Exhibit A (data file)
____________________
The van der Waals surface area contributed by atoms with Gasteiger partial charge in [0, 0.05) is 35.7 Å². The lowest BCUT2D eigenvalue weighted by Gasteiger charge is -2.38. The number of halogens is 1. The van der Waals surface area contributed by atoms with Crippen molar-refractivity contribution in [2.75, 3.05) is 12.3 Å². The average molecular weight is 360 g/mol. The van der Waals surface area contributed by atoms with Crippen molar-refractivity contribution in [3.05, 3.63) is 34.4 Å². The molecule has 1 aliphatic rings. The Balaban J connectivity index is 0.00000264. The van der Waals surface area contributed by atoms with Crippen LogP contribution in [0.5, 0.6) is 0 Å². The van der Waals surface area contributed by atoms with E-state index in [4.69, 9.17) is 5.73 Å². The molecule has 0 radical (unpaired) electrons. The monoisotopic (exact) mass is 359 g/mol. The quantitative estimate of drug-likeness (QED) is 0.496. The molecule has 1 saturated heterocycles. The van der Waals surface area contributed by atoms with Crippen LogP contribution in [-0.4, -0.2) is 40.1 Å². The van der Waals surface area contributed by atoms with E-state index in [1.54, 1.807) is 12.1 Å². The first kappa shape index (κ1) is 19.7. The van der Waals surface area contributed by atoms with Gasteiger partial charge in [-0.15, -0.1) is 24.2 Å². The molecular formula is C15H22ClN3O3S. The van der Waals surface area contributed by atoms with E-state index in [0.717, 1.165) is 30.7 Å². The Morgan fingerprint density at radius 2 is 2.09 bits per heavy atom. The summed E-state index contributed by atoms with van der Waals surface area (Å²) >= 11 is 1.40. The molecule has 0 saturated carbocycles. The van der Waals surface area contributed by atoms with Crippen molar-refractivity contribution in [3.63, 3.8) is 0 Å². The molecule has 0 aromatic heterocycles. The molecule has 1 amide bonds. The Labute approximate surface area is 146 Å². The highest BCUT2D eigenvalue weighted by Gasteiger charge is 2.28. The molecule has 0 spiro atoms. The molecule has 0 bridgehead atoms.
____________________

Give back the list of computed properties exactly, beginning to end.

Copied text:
The van der Waals surface area contributed by atoms with Gasteiger partial charge in [0, 0.05) is 35.7 Å². The lowest BCUT2D eigenvalue weighted by Gasteiger charge is -2.38. The number of halogens is 1. The van der Waals surface area contributed by atoms with Crippen molar-refractivity contribution in [2.75, 3.05) is 12.3 Å². The average molecular weight is 360 g/mol. The van der Waals surface area contributed by atoms with Crippen molar-refractivity contribution in [3.05, 3.63) is 34.4 Å². The molecule has 1 aliphatic rings. The Balaban J connectivity index is 0.00000264. The van der Waals surface area contributed by atoms with Crippen LogP contribution in [0.5, 0.6) is 0 Å². The van der Waals surface area contributed by atoms with E-state index in [4.69, 9.17) is 5.73 Å². The molecule has 0 radical (unpaired) electrons. The monoisotopic (exact) mass is 359 g/mol. The quantitative estimate of drug-likeness (QED) is 0.496. The molecule has 1 saturated heterocycles. The van der Waals surface area contributed by atoms with Crippen LogP contribution in [-0.4, -0.2) is 40.1 Å². The van der Waals surface area contributed by atoms with E-state index in [1.54, 1.807) is 12.1 Å². The first kappa shape index (κ1) is 19.7. The van der Waals surface area contributed by atoms with Gasteiger partial charge in [-0.15, -0.1) is 24.2 Å². The molecular formula is C15H22ClN3O3S. The van der Waals surface area contributed by atoms with E-state index in [0.717, 1.165) is 30.7 Å². The Morgan fingerprint density at radius 2 is 2.09 bits per heavy atom. The summed E-state index contributed by atoms with van der Waals surface area (Å²) >= 11 is 1.40. The molecule has 0 saturated carbocycles. The van der Waals surface area contributed by atoms with Crippen molar-refractivity contribution in [3.63, 3.8) is 0 Å². The molecule has 0 aromatic heterocycles. The molecule has 1 amide bonds. The Labute approximate surface area is 146 Å². The highest BCUT2D eigenvalue weighted by Gasteiger charge is 2.28. The molecule has 0 spiro atoms. The molecule has 0 bridgehead atoms.